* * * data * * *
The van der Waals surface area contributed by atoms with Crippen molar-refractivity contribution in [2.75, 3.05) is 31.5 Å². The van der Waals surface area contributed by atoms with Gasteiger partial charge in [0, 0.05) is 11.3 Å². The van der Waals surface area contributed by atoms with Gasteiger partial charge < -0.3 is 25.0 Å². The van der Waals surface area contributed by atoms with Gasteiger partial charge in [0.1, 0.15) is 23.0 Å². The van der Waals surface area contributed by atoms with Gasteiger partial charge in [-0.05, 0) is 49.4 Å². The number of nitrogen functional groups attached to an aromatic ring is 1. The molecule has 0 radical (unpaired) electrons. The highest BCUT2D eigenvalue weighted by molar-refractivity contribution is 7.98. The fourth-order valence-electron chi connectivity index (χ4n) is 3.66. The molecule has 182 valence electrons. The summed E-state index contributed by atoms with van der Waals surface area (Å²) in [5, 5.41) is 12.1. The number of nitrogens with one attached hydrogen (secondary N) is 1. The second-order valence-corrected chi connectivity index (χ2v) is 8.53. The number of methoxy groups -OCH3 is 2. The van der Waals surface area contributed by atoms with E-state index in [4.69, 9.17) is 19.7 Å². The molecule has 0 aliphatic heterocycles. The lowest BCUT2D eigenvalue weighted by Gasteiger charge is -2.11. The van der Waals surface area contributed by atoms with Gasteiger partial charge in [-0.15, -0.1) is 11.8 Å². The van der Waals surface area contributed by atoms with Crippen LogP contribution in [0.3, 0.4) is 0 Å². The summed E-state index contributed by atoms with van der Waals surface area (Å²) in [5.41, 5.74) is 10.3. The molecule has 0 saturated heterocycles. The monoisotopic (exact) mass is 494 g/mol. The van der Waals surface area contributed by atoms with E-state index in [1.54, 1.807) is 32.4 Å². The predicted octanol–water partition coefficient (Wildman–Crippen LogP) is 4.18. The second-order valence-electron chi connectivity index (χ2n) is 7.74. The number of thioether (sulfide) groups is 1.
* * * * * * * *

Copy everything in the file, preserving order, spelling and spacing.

The van der Waals surface area contributed by atoms with Crippen molar-refractivity contribution in [2.75, 3.05) is 31.5 Å². The van der Waals surface area contributed by atoms with Gasteiger partial charge in [0, 0.05) is 11.3 Å². The van der Waals surface area contributed by atoms with Gasteiger partial charge < -0.3 is 25.0 Å². The van der Waals surface area contributed by atoms with Gasteiger partial charge in [0.1, 0.15) is 23.0 Å². The van der Waals surface area contributed by atoms with Gasteiger partial charge in [-0.05, 0) is 49.4 Å². The number of nitrogen functional groups attached to an aromatic ring is 1. The molecule has 0 radical (unpaired) electrons. The highest BCUT2D eigenvalue weighted by molar-refractivity contribution is 7.98. The fourth-order valence-electron chi connectivity index (χ4n) is 3.66. The molecule has 182 valence electrons. The summed E-state index contributed by atoms with van der Waals surface area (Å²) in [5, 5.41) is 12.1. The number of nitrogens with one attached hydrogen (secondary N) is 1. The second-order valence-corrected chi connectivity index (χ2v) is 8.53. The number of methoxy groups -OCH3 is 2. The van der Waals surface area contributed by atoms with E-state index in [4.69, 9.17) is 19.7 Å². The molecule has 0 aliphatic heterocycles. The lowest BCUT2D eigenvalue weighted by Gasteiger charge is -2.11. The van der Waals surface area contributed by atoms with Gasteiger partial charge in [-0.15, -0.1) is 11.8 Å². The van der Waals surface area contributed by atoms with Crippen LogP contribution in [0.3, 0.4) is 0 Å². The summed E-state index contributed by atoms with van der Waals surface area (Å²) in [5.41, 5.74) is 10.3. The molecule has 0 saturated heterocycles. The monoisotopic (exact) mass is 494 g/mol. The van der Waals surface area contributed by atoms with E-state index in [1.54, 1.807) is 32.4 Å². The predicted octanol–water partition coefficient (Wildman–Crippen LogP) is 4.18. The second-order valence-electron chi connectivity index (χ2n) is 7.74. The number of thioether (sulfide) groups is 1.